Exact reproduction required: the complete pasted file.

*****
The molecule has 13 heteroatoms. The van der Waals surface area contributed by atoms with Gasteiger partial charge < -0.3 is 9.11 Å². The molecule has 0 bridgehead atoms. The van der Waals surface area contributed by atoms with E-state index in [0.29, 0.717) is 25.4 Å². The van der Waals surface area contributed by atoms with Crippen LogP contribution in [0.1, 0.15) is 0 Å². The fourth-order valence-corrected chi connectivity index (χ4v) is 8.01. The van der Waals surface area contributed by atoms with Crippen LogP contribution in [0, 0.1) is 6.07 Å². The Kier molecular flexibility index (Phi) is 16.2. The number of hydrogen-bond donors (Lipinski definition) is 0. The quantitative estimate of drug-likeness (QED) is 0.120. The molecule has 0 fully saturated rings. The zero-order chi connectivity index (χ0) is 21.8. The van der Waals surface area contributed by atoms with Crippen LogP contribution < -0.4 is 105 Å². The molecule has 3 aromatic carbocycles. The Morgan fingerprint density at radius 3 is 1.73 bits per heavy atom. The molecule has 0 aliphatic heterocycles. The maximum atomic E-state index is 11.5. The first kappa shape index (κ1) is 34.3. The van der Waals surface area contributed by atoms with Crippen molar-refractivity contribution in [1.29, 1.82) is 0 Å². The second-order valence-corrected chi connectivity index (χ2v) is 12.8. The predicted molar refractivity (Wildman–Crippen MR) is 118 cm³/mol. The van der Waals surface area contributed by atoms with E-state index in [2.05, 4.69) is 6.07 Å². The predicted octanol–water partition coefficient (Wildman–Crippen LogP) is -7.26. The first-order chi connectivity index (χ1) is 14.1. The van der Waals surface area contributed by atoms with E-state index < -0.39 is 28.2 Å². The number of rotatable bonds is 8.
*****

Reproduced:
The molecule has 13 heteroatoms. The van der Waals surface area contributed by atoms with Gasteiger partial charge < -0.3 is 9.11 Å². The molecule has 0 bridgehead atoms. The van der Waals surface area contributed by atoms with E-state index in [0.29, 0.717) is 25.4 Å². The van der Waals surface area contributed by atoms with Crippen LogP contribution in [0.1, 0.15) is 0 Å². The fourth-order valence-corrected chi connectivity index (χ4v) is 8.01. The van der Waals surface area contributed by atoms with Crippen LogP contribution in [0, 0.1) is 6.07 Å². The Kier molecular flexibility index (Phi) is 16.2. The number of hydrogen-bond donors (Lipinski definition) is 0. The quantitative estimate of drug-likeness (QED) is 0.120. The molecule has 0 fully saturated rings. The zero-order chi connectivity index (χ0) is 21.8. The van der Waals surface area contributed by atoms with Crippen LogP contribution < -0.4 is 105 Å². The molecule has 3 aromatic carbocycles. The Morgan fingerprint density at radius 3 is 1.73 bits per heavy atom. The molecule has 0 aliphatic heterocycles. The maximum atomic E-state index is 11.5. The first kappa shape index (κ1) is 34.3. The van der Waals surface area contributed by atoms with Crippen molar-refractivity contribution in [1.29, 1.82) is 0 Å². The second-order valence-corrected chi connectivity index (χ2v) is 12.8. The predicted molar refractivity (Wildman–Crippen MR) is 118 cm³/mol. The van der Waals surface area contributed by atoms with E-state index in [2.05, 4.69) is 6.07 Å². The predicted octanol–water partition coefficient (Wildman–Crippen LogP) is -7.26. The first-order chi connectivity index (χ1) is 14.1. The van der Waals surface area contributed by atoms with E-state index < -0.39 is 28.2 Å². The number of rotatable bonds is 8.